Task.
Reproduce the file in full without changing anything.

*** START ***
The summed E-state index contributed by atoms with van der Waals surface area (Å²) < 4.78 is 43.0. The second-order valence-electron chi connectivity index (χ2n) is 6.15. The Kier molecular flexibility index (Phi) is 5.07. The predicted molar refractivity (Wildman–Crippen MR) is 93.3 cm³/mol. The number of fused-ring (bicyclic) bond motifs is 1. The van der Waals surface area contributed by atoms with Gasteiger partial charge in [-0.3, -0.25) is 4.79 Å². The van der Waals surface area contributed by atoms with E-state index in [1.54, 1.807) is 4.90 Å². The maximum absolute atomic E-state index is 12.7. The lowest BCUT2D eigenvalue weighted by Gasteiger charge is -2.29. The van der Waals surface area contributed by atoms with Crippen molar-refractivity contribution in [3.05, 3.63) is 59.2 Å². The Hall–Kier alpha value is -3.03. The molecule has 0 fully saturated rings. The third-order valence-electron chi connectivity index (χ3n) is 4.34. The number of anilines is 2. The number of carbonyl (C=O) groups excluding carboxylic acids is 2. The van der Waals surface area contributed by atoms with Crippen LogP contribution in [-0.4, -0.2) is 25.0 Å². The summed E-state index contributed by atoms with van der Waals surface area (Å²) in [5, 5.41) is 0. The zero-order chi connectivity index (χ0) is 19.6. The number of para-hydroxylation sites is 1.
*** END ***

The summed E-state index contributed by atoms with van der Waals surface area (Å²) < 4.78 is 43.0. The second-order valence-electron chi connectivity index (χ2n) is 6.15. The Kier molecular flexibility index (Phi) is 5.07. The predicted molar refractivity (Wildman–Crippen MR) is 93.3 cm³/mol. The number of fused-ring (bicyclic) bond motifs is 1. The van der Waals surface area contributed by atoms with Gasteiger partial charge in [-0.3, -0.25) is 4.79 Å². The van der Waals surface area contributed by atoms with E-state index in [1.54, 1.807) is 4.90 Å². The maximum absolute atomic E-state index is 12.7. The lowest BCUT2D eigenvalue weighted by Gasteiger charge is -2.29. The van der Waals surface area contributed by atoms with Crippen molar-refractivity contribution in [3.05, 3.63) is 59.2 Å². The Hall–Kier alpha value is -3.03. The molecule has 0 fully saturated rings. The third-order valence-electron chi connectivity index (χ3n) is 4.34. The number of anilines is 2. The number of carbonyl (C=O) groups excluding carboxylic acids is 2. The van der Waals surface area contributed by atoms with Crippen LogP contribution in [-0.4, -0.2) is 25.0 Å². The summed E-state index contributed by atoms with van der Waals surface area (Å²) in [5, 5.41) is 0. The zero-order chi connectivity index (χ0) is 19.6. The number of para-hydroxylation sites is 1.